Can Erdogan Make Room for Women in the AKP Congress?

Turkey regularly cites that more than 14% of its lawmakers are women, writes Meral Tamer, but the feeble female ratio of 1.2% at a local electoral level is rarely mentioned. She examines the female representation within Turkey’s leading parties. 

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Sep 28, 2012

The [Justice and Development Party’s (AKP)] Fourth General Congress on Sunday is important in many respects. It has vital importance for Turkey’s future. We will all watch it carefully and assess it according to our own priorities.

My priority is whether an adequate number of women will be elected to the AKP’s new governing bodies.

In recent days I had a chance to discuss this issue privately with Deputy Prime Minister Bulent Arinc and Minister of Families and Social Policies Fatma Sahin. Both said Prime Minister Recep Tayyip Erdogan insists on having one woman and one young person for every five politicians in provincial party structures.

Sahin said that in some cases — although the lists were drawn up according to Erdogan’s instructions — at the last minute, in corridor bargaining, ‘Aishas’ were crossed out and replaced by ‘Alis’ in order to preserve the male domination of the party.

AKP’S 20% women quota

Deputy PM Arinc said that according to the prime minister’s guidelines, a 30-member provincial party structure must have 7 women and a 50-member structure must have 10. He told me that Erdogan thanked the Bursa provincial party administrators for complying with the ratio he wanted.

Although Erdogan insists that he is against setting quotas for women, he is in fact working hard within the AKP to achieve the 20% quota. I hope that after the General Congress, the same effort will be exerted for that ratio in local elections next year.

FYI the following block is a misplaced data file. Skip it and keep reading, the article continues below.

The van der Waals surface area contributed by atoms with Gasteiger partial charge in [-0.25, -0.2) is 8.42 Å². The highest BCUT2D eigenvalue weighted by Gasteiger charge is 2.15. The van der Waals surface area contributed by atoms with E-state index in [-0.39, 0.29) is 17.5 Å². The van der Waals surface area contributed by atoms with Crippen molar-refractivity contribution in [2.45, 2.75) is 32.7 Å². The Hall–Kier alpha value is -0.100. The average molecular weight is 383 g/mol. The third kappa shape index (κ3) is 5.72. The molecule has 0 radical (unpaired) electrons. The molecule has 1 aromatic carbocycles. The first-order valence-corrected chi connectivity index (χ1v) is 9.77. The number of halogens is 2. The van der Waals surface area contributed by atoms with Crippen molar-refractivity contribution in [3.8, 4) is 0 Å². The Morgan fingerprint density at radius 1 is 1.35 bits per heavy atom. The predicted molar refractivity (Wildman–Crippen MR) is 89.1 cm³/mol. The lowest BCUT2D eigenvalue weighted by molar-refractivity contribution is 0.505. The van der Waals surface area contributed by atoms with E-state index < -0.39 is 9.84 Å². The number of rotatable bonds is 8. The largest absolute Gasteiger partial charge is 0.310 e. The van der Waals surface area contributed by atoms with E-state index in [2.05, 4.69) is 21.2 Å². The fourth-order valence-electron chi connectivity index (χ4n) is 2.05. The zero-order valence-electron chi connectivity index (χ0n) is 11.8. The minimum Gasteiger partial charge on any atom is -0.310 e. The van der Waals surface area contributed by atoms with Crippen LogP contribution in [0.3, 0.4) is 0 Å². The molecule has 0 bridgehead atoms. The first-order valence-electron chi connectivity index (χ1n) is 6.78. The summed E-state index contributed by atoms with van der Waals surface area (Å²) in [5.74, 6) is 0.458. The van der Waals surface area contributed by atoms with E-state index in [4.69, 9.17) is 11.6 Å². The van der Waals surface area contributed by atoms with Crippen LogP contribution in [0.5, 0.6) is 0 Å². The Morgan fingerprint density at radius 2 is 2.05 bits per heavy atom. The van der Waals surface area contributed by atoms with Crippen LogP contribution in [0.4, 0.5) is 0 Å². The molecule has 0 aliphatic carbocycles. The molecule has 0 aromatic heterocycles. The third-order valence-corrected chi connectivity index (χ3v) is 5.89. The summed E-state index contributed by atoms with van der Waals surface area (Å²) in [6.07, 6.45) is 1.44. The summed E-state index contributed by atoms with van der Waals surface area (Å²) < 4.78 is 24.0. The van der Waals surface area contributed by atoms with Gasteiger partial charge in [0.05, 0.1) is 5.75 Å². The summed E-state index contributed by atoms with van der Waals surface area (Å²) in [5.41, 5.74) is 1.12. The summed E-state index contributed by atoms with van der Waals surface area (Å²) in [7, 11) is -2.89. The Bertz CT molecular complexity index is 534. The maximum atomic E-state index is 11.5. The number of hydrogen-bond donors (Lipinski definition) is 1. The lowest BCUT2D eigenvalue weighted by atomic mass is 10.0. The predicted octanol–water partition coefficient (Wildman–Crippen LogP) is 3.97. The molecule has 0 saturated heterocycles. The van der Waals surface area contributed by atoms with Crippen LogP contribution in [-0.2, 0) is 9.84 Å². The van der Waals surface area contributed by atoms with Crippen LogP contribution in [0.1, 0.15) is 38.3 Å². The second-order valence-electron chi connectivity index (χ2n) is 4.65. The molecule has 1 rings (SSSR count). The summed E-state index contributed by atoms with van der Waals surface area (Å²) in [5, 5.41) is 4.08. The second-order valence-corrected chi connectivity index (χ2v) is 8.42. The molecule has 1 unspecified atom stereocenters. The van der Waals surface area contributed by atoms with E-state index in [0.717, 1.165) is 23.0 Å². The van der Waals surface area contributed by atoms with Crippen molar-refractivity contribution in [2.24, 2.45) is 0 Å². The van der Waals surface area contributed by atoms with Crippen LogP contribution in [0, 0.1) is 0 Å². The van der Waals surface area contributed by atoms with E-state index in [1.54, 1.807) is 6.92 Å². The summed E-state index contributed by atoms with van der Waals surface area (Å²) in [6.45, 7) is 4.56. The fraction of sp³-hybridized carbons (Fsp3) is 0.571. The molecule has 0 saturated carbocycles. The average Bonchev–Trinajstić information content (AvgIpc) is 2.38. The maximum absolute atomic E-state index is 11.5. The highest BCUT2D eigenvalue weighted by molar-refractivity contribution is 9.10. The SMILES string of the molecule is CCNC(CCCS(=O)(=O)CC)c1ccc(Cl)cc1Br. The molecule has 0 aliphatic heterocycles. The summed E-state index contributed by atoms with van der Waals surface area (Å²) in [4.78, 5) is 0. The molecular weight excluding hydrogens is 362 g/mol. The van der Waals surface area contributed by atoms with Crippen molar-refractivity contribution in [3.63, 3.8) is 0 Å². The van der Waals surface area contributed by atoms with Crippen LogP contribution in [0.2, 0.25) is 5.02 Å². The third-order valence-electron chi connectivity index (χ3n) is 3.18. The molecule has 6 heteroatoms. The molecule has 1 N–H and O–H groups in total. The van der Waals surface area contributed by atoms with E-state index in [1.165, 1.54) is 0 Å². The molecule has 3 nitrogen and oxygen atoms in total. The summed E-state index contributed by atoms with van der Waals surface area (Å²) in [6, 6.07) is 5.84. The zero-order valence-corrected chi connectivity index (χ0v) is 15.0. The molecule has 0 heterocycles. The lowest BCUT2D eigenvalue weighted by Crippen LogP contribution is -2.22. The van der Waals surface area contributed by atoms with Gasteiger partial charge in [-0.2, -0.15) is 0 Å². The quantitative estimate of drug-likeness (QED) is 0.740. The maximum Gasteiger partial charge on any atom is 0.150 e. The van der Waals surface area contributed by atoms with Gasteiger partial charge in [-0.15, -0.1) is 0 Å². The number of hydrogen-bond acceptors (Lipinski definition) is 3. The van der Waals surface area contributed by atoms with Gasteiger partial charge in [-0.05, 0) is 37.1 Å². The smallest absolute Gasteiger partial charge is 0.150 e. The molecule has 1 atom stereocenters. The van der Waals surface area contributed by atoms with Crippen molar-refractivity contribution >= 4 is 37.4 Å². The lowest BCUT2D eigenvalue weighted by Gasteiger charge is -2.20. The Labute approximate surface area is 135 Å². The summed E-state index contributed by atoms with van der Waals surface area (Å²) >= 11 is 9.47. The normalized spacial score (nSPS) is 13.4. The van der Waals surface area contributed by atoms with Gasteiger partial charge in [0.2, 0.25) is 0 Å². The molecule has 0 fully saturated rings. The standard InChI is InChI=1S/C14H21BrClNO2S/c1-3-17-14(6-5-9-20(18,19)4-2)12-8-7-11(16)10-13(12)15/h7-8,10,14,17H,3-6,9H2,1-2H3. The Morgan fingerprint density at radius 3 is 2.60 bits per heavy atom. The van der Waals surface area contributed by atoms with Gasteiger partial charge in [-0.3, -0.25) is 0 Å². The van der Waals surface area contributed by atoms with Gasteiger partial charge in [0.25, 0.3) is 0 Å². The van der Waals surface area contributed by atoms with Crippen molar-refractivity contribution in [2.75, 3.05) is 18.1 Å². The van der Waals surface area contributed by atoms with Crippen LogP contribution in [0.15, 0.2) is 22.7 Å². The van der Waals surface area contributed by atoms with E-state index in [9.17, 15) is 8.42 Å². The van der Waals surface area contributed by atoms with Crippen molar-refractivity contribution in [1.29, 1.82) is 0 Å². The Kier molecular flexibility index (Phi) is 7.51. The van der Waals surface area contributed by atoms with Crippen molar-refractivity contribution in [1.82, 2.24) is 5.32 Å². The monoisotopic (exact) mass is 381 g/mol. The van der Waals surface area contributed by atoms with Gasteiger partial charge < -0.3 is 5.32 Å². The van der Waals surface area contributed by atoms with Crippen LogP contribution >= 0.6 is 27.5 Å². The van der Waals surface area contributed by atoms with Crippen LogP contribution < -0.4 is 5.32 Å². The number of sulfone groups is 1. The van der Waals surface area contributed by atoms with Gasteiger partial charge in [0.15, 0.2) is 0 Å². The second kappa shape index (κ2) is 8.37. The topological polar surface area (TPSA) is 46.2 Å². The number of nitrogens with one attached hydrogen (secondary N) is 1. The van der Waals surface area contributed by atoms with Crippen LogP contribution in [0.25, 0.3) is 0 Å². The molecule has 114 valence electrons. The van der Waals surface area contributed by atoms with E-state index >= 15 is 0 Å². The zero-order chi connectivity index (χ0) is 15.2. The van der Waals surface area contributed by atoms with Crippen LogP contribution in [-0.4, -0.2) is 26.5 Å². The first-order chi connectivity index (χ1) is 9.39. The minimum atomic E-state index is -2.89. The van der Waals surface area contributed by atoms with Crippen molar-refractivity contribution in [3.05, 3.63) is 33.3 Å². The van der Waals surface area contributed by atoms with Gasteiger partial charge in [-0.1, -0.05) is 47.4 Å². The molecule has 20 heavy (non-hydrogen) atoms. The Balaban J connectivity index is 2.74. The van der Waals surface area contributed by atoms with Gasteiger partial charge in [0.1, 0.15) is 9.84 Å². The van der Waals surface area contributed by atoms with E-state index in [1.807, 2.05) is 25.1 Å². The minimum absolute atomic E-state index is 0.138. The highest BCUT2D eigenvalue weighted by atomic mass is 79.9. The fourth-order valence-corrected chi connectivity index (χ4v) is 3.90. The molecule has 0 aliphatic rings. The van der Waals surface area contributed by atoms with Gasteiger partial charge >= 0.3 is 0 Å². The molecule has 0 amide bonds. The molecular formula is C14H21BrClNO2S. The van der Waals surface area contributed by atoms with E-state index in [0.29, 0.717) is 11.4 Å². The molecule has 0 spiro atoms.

It was 0.5 % in local elections, it is now 5 %

In last general elections, 79 women were elected to the National Assembly and the female ratio in the parliament went up to 14.4 %. But we easily forgot the disgraceful [female ratio of] 1.2% in local elections. In international forums our ministers boast of this 14.4%, but don’t ever mention the 1.2%.

In the 2004 local elections the AKP had 0.5 % women elected. Under Erdogan’s pressure this went up to 5% in 2009. To achieve 20% in the next local elections, AKP women should start working from now and show their presence.

Kurdish BDP far ahead

How do the other three parties in the parliament fare? The Peace and Democracy Party [Kurdish BDP] that has almost achieved gender equality is also far ahead of others in local administrations. There are 26 women mayors in Turkey — 14 of them [53.8%] are from BDP. The same applies to municipal councils and provincial assemblies. In the BDP’s own local structures, the ratio of women is 14.58% but the BDP’s female politicians find this inadequate and are aiming for 33% in the next elections.

Women unheard of in MHP

The National Movement Party [MHP] is the total opposite of the BDP. Women are unheard of, even though there are so many highly-qualified women in the party. They have to come forward and run for the elections. If out of 400 MHP mayors in Turkey only one is a woman — and if against 406 male MHP provincial assembly members there are only 4 MHP women — not only the MHP’s men but also its women, who have been serving that party, should try to change this embarrassing picture.

Our CHP expectations are high

The [Republican People’s Party (CHP)] is not all that promising, but its 2009 results were better than AKP’s. Former chairman Deniz Baykal did not give any special support to women but nevertheless secured a 6.5% female representation. As the CHP’s latest national convention decided on a 33% women quota in all party organs, we have high expectations from the CHP in the coming local elections.

We know of so many highly qualified women within the CHP and wish that they would begin working from now to break the domination of men in the party.

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